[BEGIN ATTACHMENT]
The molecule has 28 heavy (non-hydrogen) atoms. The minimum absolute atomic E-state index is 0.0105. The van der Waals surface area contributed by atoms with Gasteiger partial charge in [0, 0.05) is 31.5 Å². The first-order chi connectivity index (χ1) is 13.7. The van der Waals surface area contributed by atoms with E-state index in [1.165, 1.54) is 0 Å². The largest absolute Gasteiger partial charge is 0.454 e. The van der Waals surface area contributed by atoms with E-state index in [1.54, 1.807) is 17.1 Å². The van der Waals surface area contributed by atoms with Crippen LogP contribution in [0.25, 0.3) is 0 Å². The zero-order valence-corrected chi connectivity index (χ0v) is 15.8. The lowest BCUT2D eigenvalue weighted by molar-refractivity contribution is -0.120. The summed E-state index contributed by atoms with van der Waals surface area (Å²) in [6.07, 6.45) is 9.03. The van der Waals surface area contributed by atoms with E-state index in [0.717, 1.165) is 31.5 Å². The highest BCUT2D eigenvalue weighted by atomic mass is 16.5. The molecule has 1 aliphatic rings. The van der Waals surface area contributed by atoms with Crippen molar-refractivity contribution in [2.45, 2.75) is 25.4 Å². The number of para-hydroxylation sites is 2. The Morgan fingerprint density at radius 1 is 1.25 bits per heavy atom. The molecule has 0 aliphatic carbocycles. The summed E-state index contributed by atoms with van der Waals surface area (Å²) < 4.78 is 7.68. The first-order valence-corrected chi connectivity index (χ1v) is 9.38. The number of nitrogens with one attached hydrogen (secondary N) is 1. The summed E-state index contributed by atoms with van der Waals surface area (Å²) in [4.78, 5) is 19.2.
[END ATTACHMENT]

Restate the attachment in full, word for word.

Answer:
The molecule has 28 heavy (non-hydrogen) atoms. The minimum absolute atomic E-state index is 0.0105. The van der Waals surface area contributed by atoms with Gasteiger partial charge in [0, 0.05) is 31.5 Å². The first-order chi connectivity index (χ1) is 13.7. The van der Waals surface area contributed by atoms with E-state index in [1.165, 1.54) is 0 Å². The largest absolute Gasteiger partial charge is 0.454 e. The van der Waals surface area contributed by atoms with E-state index in [1.54, 1.807) is 17.1 Å². The van der Waals surface area contributed by atoms with Crippen LogP contribution in [0.25, 0.3) is 0 Å². The zero-order valence-corrected chi connectivity index (χ0v) is 15.8. The lowest BCUT2D eigenvalue weighted by molar-refractivity contribution is -0.120. The summed E-state index contributed by atoms with van der Waals surface area (Å²) in [6.07, 6.45) is 9.03. The van der Waals surface area contributed by atoms with E-state index in [0.717, 1.165) is 31.5 Å². The highest BCUT2D eigenvalue weighted by atomic mass is 16.5. The molecule has 1 aliphatic rings. The van der Waals surface area contributed by atoms with Crippen molar-refractivity contribution in [2.45, 2.75) is 25.4 Å². The number of para-hydroxylation sites is 2. The Morgan fingerprint density at radius 1 is 1.25 bits per heavy atom. The molecule has 0 aliphatic carbocycles. The summed E-state index contributed by atoms with van der Waals surface area (Å²) < 4.78 is 7.68. The first-order valence-corrected chi connectivity index (χ1v) is 9.38. The number of nitrogens with one attached hydrogen (secondary N) is 1. The summed E-state index contributed by atoms with van der Waals surface area (Å²) in [4.78, 5) is 19.2.